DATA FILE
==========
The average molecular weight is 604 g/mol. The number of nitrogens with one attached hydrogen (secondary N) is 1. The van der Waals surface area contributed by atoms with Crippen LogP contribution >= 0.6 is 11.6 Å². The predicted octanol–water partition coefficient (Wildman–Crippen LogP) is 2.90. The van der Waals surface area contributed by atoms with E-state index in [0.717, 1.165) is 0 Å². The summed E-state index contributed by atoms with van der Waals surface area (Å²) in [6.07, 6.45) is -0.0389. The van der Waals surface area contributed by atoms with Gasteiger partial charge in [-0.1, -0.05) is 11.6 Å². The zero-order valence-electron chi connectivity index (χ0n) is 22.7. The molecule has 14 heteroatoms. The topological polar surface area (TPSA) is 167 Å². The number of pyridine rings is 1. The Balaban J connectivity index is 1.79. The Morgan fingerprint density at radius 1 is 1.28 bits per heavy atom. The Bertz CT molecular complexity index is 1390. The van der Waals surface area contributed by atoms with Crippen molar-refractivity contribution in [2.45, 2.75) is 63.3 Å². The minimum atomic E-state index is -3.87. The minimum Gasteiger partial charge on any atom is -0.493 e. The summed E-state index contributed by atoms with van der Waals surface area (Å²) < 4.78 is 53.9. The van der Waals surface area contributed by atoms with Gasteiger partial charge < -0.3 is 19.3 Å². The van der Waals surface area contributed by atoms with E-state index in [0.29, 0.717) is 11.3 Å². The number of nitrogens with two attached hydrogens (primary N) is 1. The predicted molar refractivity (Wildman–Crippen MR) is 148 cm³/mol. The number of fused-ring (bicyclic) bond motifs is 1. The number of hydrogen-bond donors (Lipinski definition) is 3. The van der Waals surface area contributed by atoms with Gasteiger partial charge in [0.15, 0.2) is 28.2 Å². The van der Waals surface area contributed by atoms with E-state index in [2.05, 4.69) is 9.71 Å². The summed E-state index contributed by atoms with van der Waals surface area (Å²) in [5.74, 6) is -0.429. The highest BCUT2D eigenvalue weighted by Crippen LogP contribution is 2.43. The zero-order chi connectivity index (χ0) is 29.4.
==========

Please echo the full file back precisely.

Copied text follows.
The average molecular weight is 604 g/mol. The number of nitrogens with one attached hydrogen (secondary N) is 1. The van der Waals surface area contributed by atoms with Crippen LogP contribution >= 0.6 is 11.6 Å². The predicted octanol–water partition coefficient (Wildman–Crippen LogP) is 2.90. The van der Waals surface area contributed by atoms with E-state index in [0.717, 1.165) is 0 Å². The summed E-state index contributed by atoms with van der Waals surface area (Å²) in [6.07, 6.45) is -0.0389. The van der Waals surface area contributed by atoms with Gasteiger partial charge in [-0.1, -0.05) is 11.6 Å². The zero-order valence-electron chi connectivity index (χ0n) is 22.7. The molecule has 14 heteroatoms. The topological polar surface area (TPSA) is 167 Å². The number of pyridine rings is 1. The Balaban J connectivity index is 1.79. The Morgan fingerprint density at radius 1 is 1.28 bits per heavy atom. The Bertz CT molecular complexity index is 1390. The van der Waals surface area contributed by atoms with Crippen molar-refractivity contribution in [2.45, 2.75) is 63.3 Å². The minimum atomic E-state index is -3.87. The minimum Gasteiger partial charge on any atom is -0.493 e. The summed E-state index contributed by atoms with van der Waals surface area (Å²) < 4.78 is 53.9. The van der Waals surface area contributed by atoms with Gasteiger partial charge < -0.3 is 19.3 Å². The van der Waals surface area contributed by atoms with E-state index in [0.29, 0.717) is 11.3 Å². The number of nitrogens with two attached hydrogens (primary N) is 1. The predicted molar refractivity (Wildman–Crippen MR) is 148 cm³/mol. The number of fused-ring (bicyclic) bond motifs is 1. The number of hydrogen-bond donors (Lipinski definition) is 3. The van der Waals surface area contributed by atoms with Gasteiger partial charge in [0.15, 0.2) is 28.2 Å². The van der Waals surface area contributed by atoms with E-state index in [2.05, 4.69) is 9.71 Å². The summed E-state index contributed by atoms with van der Waals surface area (Å²) in [5.74, 6) is -0.429. The highest BCUT2D eigenvalue weighted by Crippen LogP contribution is 2.43. The zero-order chi connectivity index (χ0) is 29.4.